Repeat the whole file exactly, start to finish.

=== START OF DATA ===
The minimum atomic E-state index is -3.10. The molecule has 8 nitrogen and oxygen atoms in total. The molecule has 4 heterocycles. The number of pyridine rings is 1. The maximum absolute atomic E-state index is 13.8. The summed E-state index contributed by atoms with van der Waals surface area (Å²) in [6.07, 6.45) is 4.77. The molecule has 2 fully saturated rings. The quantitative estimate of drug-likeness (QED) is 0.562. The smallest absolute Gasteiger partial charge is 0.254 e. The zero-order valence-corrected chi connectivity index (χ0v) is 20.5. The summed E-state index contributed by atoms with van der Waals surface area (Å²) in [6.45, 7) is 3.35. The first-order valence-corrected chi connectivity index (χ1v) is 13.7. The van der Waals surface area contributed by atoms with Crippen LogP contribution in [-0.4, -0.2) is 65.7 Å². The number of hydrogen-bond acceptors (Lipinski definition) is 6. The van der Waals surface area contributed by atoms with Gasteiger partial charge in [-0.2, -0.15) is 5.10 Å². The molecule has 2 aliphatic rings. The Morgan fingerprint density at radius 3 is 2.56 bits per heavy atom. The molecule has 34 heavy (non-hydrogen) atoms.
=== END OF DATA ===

The minimum atomic E-state index is -3.10. The molecule has 8 nitrogen and oxygen atoms in total. The molecule has 4 heterocycles. The number of pyridine rings is 1. The maximum absolute atomic E-state index is 13.8. The summed E-state index contributed by atoms with van der Waals surface area (Å²) in [6.07, 6.45) is 4.77. The molecule has 2 fully saturated rings. The quantitative estimate of drug-likeness (QED) is 0.562. The smallest absolute Gasteiger partial charge is 0.254 e. The zero-order valence-corrected chi connectivity index (χ0v) is 20.5. The summed E-state index contributed by atoms with van der Waals surface area (Å²) in [6.45, 7) is 3.35. The first-order valence-corrected chi connectivity index (χ1v) is 13.7. The van der Waals surface area contributed by atoms with Crippen LogP contribution in [-0.4, -0.2) is 65.7 Å². The number of hydrogen-bond acceptors (Lipinski definition) is 6. The van der Waals surface area contributed by atoms with Gasteiger partial charge in [-0.2, -0.15) is 5.10 Å². The molecule has 2 aliphatic rings. The Morgan fingerprint density at radius 3 is 2.56 bits per heavy atom. The molecule has 34 heavy (non-hydrogen) atoms.